Efforts to Adjust Training Requirements Should Consider the Use of Virtual Training Devices
GAO-16-636: Published: Aug 16, 2016. Publicly Released: Aug 16, 2016.
What GAO Found
In 2010, the Army began modifying its training priorities and goals to support a broader range of military operations and is currently implementing five initiatives intended to further define training requirements and resources. GAO identified nine Army training priorities, such as training in an environment that replicates the complex battlefield that its units would experience during combat. Army-wide goals for some training priority areas have also been established. The Army is making progress against the goals, and the priority areas have been incorporated into unit-level training plans based on the units' assessment of their planned missions and readiness, among other factors. The five ongoing Army initiatives to change training processes may, collectively, better define requirements and resources and enable more objective measurement of training accomplished for the priorities. The results of the five initiatives will not be realized at least until fiscal year 2017.
The Army has taken some steps to improve the integration of virtual training devices into operational training, but gaps in this process remain. Specifically,
- Front-end analysis : The Army calculated expected usage rates for some virtual training devices after the devices had been fielded. Determining the mix of live and virtual training should be based on factors such as soldiers' available training time, training tasks and objectives, and expected usage rates to accomplish training tasks and required proficiency. Documenting these factors during the front-end planning process would provide the Army with information to evaluate the amount of virtual training capabilities needed to achieve training tasks and proficiency goals during operational training.
- Effectiveness analysis : Army policies assign responsibilities for analyzing the effectiveness of new virtual training devices, but the policies do not define how the effectiveness of the devices should be analyzed or what criteria to use to select devices for analysis. GAO found that for the seven analyses of virtual training devices the Army completed since 2012, the objectives and approaches used differed and the criteria used to select devices for analysis were not defined. A better-defined process for conducting post-fielding training effectiveness analyses would help prioritize limited Army resources in determining the value of its virtual training devices for operational training.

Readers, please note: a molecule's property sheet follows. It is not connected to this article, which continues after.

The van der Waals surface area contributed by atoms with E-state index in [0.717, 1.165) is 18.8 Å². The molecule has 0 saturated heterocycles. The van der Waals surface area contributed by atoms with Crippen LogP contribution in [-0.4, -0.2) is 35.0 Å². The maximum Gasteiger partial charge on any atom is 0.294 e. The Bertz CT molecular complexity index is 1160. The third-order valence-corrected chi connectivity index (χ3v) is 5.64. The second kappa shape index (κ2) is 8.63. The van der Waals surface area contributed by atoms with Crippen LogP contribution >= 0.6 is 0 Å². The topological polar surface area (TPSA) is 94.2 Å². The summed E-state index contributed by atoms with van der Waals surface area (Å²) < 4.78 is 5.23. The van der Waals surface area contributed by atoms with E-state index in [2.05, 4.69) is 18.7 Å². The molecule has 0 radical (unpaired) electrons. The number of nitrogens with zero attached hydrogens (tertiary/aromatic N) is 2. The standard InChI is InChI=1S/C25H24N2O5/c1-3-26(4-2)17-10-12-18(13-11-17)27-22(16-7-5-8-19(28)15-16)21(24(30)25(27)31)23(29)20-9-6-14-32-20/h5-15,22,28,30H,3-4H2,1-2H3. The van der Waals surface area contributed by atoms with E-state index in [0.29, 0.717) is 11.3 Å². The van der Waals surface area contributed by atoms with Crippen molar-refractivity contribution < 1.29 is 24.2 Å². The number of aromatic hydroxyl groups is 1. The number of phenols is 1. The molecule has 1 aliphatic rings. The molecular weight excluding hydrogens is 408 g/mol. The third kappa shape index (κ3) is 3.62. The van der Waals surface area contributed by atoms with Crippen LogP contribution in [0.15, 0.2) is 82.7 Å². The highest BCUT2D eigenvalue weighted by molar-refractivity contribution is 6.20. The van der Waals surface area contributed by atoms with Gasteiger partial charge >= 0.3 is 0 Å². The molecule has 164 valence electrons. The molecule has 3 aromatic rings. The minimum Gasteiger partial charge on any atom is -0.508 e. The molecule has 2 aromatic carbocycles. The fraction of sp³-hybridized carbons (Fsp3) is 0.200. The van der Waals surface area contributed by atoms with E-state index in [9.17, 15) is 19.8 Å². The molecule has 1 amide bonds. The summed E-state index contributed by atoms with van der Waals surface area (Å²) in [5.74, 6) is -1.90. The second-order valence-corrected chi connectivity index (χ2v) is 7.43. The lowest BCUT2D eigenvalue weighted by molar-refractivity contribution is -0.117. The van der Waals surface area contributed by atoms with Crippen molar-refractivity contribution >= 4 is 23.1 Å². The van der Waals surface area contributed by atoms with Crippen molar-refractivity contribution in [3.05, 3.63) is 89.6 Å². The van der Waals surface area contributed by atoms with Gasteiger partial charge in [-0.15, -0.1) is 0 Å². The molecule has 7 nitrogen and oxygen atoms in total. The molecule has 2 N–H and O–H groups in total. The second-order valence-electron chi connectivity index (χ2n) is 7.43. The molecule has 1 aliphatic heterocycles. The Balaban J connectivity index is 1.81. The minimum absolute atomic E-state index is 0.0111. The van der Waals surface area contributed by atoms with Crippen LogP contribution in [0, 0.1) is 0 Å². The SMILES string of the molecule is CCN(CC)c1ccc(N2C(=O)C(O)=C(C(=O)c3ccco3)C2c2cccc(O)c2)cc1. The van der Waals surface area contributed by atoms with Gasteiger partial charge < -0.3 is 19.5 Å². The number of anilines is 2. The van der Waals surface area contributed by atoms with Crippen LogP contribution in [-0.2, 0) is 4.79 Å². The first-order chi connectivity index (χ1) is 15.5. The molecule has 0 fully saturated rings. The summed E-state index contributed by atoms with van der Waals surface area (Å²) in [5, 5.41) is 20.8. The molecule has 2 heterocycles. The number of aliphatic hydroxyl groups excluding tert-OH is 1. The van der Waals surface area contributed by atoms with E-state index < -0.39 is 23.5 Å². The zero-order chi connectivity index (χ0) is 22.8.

- Linkage with training strategies : An Army regulation requires training developers to incorporate virtual training devices into training strategies, but GAO found differences in the extent to which virtual training devices had been incorporated into training strategies. For example, GAO reviewed a sample of training strategies and found they did not describe how training tasks could be accomplished or evaluated when performed with a virtual training device. Army organizations had taken steps to create more detailed training strategies that further incorporated virtual training devices, but these efforts were inconsistent across organizations or were incomplete. Without more fully incorporating virtual devices in its training strategies, the Army risks missing opportunities to increase usage of the devices during training.
Why GAO Did This Study
For more than a decade, the Army focused its training on supporting operations in the Middle East. The Army is reassessing its training programs to ensure that its forces are able to perform a broader range of operations and has established training priority areas and sought to expand its use of virtual training.
Both the Senate and House Reports accompanying bills for the Fiscal Year 2016 National Defense Authorization Act included provisions for GAO to review the Army's training plans and its use of virtual training. This report (1) describes the Army's efforts to adjust its training requirements and resources to prepare units for a broader range of military operations and (2) evaluates the extent to which the Army has integrated virtual training devices into operational training. GAO analyzed Army training priorities and initiatives; interviewed officials, including those with four brigade combat teams that were selected based on their training plans; reviewed documentation on Army virtual training devices; and selected a non-generalizable sample of nine devices to review in detail. GAO selected devices to review based on factors including total acquisition costs, which were about $535 million for the selected devices.